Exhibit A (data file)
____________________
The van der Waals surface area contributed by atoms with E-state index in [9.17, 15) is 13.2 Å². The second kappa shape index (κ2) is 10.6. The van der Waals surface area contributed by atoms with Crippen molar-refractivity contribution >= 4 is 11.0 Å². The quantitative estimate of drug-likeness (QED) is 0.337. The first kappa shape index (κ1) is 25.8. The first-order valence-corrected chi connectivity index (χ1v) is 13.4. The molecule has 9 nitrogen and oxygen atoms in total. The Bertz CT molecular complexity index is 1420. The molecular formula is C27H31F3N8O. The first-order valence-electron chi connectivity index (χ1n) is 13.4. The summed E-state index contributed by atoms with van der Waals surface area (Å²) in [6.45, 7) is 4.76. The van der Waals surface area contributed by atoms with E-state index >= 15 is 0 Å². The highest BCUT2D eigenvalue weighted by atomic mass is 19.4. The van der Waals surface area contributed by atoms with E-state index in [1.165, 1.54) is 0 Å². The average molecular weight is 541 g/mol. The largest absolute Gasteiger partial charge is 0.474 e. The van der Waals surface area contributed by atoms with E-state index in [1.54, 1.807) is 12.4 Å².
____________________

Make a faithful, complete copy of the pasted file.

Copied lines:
The van der Waals surface area contributed by atoms with E-state index in [9.17, 15) is 13.2 Å². The second kappa shape index (κ2) is 10.6. The van der Waals surface area contributed by atoms with Crippen molar-refractivity contribution >= 4 is 11.0 Å². The quantitative estimate of drug-likeness (QED) is 0.337. The first kappa shape index (κ1) is 25.8. The first-order valence-corrected chi connectivity index (χ1v) is 13.4. The molecule has 9 nitrogen and oxygen atoms in total. The Bertz CT molecular complexity index is 1420. The molecular formula is C27H31F3N8O. The first-order valence-electron chi connectivity index (χ1n) is 13.4. The summed E-state index contributed by atoms with van der Waals surface area (Å²) in [6.45, 7) is 4.76. The van der Waals surface area contributed by atoms with E-state index >= 15 is 0 Å². The highest BCUT2D eigenvalue weighted by atomic mass is 19.4. The van der Waals surface area contributed by atoms with E-state index in [1.165, 1.54) is 0 Å². The average molecular weight is 541 g/mol. The largest absolute Gasteiger partial charge is 0.474 e. The van der Waals surface area contributed by atoms with E-state index in [1.54, 1.807) is 12.4 Å².